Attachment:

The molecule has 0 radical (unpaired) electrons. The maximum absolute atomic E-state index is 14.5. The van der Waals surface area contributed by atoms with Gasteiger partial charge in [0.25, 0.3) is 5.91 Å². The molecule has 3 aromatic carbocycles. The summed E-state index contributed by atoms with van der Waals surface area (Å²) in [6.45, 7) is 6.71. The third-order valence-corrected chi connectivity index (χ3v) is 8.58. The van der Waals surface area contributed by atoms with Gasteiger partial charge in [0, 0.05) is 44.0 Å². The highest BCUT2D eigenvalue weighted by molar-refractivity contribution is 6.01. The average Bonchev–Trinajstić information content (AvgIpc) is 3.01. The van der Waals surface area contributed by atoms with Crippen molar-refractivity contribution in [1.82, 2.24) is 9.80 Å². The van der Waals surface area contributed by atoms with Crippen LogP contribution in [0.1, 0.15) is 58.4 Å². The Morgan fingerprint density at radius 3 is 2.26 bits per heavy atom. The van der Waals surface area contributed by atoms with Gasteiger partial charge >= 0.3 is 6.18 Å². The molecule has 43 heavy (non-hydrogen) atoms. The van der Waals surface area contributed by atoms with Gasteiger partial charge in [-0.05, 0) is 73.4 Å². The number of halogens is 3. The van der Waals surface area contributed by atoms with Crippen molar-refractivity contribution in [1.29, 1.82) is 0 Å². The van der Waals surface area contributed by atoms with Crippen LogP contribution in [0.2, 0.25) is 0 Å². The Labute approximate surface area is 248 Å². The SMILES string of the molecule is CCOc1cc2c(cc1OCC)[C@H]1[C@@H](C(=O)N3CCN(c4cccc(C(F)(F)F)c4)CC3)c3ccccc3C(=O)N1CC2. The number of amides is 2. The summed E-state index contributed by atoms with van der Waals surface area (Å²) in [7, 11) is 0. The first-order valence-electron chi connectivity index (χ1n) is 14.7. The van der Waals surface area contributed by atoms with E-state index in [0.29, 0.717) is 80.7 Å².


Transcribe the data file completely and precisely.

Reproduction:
The molecule has 0 radical (unpaired) electrons. The maximum absolute atomic E-state index is 14.5. The van der Waals surface area contributed by atoms with Gasteiger partial charge in [0.25, 0.3) is 5.91 Å². The molecule has 3 aromatic carbocycles. The summed E-state index contributed by atoms with van der Waals surface area (Å²) in [6.45, 7) is 6.71. The third-order valence-corrected chi connectivity index (χ3v) is 8.58. The van der Waals surface area contributed by atoms with Gasteiger partial charge in [0, 0.05) is 44.0 Å². The highest BCUT2D eigenvalue weighted by molar-refractivity contribution is 6.01. The average Bonchev–Trinajstić information content (AvgIpc) is 3.01. The van der Waals surface area contributed by atoms with Crippen molar-refractivity contribution in [1.82, 2.24) is 9.80 Å². The van der Waals surface area contributed by atoms with Crippen LogP contribution in [0.1, 0.15) is 58.4 Å². The Morgan fingerprint density at radius 3 is 2.26 bits per heavy atom. The van der Waals surface area contributed by atoms with Gasteiger partial charge >= 0.3 is 6.18 Å². The molecule has 43 heavy (non-hydrogen) atoms. The van der Waals surface area contributed by atoms with Gasteiger partial charge in [-0.05, 0) is 73.4 Å². The number of halogens is 3. The van der Waals surface area contributed by atoms with Crippen molar-refractivity contribution in [1.29, 1.82) is 0 Å². The van der Waals surface area contributed by atoms with Crippen LogP contribution in [0.2, 0.25) is 0 Å². The Labute approximate surface area is 248 Å². The SMILES string of the molecule is CCOc1cc2c(cc1OCC)[C@H]1[C@@H](C(=O)N3CCN(c4cccc(C(F)(F)F)c4)CC3)c3ccccc3C(=O)N1CC2. The number of amides is 2. The summed E-state index contributed by atoms with van der Waals surface area (Å²) in [7, 11) is 0. The first-order valence-electron chi connectivity index (χ1n) is 14.7. The van der Waals surface area contributed by atoms with E-state index in [0.29, 0.717) is 80.7 Å².